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J Dairy Sci. 2019 Apr;102(4):3241-3253. doi: 10.3168/jds.2018-15480. Epub 2019 Feb 14.

Analysis of the genetic architecture of energy balance and its major determinants dry matter intake and energy-corrected milk yield in primiparous Holstein cows.

Author information

1
Institute of Animal Breeding and Husbandry, Christian-Albrechts-University, D-24118 Kiel, Germany. Electronic address: nbuttchereit@tierzucht.uni-kiel.de.
2
Institute of Animal Breeding and Husbandry, Christian-Albrechts-University, D-24118 Kiel, Germany.
3
Department of Animal Sciences, Functional Breeding Group, Georg-August-University Göttingen, D-37077 Göttingen, Germany; Center for Integrated Breeding Research, Georg-August-University Göttingen, D-37077 Göttingen, Germany.

Abstract

The focus of modern dairy cow breeding programs has shifted from being mainly yield based toward balanced goals that increasingly consider functional traits such as fertility, metabolic stability, and longevity. To improve these traits, a less pronounced energy deficit postpartum is considered a key challenge. On the other hand, feed efficiency and methane emissions are gaining importance, possibly leading to conflicts in the design of breeding goals. Dry matter intake (DMI) is one of the major determinants of energy balance (EB), and recently some efforts were undertaken to include DMI in genomic breeding programs. However, there is not yet a consensus on how this should be achieved as there are different goals in the course of lactation (i.e., reducing energy deficit postpartum vs. subsequently improving feed efficiency). Thus, the aim of this study was to gain more insight into the genetic architecture of energy metabolism across lactation by genetically dissecting EB and its major determinants DMI and energy-corrected milk (ECM) yield at different lactation stages applying random regression methodology and univariate and multivariate genomic analyses to data from 1,174 primiparous Holstein cows. Daily heritability estimates ranged from 0.29 to 0.49, 0.26 to 0.37, and 0.58 to 0.68 for EB, DMI, and ECM, respectively, across the first 180 d in milk (DIM). Genetic correlations between ECM and DMI were positive, ranging from 0.09 (DIM 11) to 0.36 (DIM 180). However, ECM and EB were negatively correlated (rg = -0.26 to -0.59). The strongest relationship was found at the onset of lactation, indicating that selection for increased milk yield at this stage will result in a more severe energy deficit postpartum. The results also indicate that EB is more affected by DMI (rg = 0.71 to 0.81) than by its other major determinant, ECM. Thus, breeding for a higher DMI in early lactation seems to be a promising strategy to improve the energy status of dairy cows. We found evidence that genetic regulation of energy homeostasis is complex, with trait- and lactation stage-specific quantitative trait loci suggesting that the trajectories of the analyzed traits can be optimized as mentioned above. Especially from the multivariate genomic analyses, we were able to draw some conclusions on the mechanisms involved and identified the genes encoding fumarate hydratase and adiponectin as highly promising candidates for EB, which will be further analyzed.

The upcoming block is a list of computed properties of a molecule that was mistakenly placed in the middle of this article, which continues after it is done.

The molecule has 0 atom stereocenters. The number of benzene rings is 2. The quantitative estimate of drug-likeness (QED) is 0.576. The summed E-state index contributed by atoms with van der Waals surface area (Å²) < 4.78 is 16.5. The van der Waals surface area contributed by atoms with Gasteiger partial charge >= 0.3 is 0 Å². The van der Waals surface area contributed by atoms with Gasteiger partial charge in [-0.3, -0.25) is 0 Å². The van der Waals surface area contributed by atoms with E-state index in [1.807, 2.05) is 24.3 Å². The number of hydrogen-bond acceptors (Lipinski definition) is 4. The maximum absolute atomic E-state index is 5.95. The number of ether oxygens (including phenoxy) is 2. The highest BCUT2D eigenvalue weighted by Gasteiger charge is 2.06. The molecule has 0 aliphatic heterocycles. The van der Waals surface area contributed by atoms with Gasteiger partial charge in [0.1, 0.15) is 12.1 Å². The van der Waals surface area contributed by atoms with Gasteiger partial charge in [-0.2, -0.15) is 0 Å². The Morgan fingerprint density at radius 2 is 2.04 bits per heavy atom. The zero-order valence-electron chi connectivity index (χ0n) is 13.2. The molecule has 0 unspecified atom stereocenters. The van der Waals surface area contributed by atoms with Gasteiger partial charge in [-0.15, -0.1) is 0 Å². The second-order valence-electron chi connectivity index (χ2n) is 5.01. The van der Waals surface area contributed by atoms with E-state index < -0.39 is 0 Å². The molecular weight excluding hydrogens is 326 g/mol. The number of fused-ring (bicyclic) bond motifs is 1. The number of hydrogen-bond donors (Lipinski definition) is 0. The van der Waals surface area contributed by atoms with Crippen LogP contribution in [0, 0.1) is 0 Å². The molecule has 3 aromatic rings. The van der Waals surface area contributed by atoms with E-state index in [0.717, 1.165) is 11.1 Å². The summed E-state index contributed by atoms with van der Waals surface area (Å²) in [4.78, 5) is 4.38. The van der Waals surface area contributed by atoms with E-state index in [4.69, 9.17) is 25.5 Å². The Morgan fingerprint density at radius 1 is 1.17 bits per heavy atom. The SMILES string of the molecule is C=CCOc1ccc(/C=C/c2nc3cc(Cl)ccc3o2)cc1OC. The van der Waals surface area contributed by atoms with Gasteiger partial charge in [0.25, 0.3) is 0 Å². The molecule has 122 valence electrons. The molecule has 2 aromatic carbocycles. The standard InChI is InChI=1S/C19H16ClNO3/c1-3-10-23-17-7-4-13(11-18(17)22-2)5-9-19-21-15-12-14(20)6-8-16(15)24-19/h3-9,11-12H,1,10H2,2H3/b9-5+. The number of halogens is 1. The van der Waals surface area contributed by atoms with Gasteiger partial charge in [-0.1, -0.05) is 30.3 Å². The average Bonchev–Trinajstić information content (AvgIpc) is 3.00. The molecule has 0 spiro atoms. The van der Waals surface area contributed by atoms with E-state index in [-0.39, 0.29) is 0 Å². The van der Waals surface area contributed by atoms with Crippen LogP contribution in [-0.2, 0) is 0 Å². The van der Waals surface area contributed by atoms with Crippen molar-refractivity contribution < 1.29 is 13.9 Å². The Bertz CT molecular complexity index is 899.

KEYWORDS:

dry matter intake; energy balance; energy-corrected milk yield; genetics; genomics

PMID:
30772025
DOI:
10.3168/jds.2018-15480

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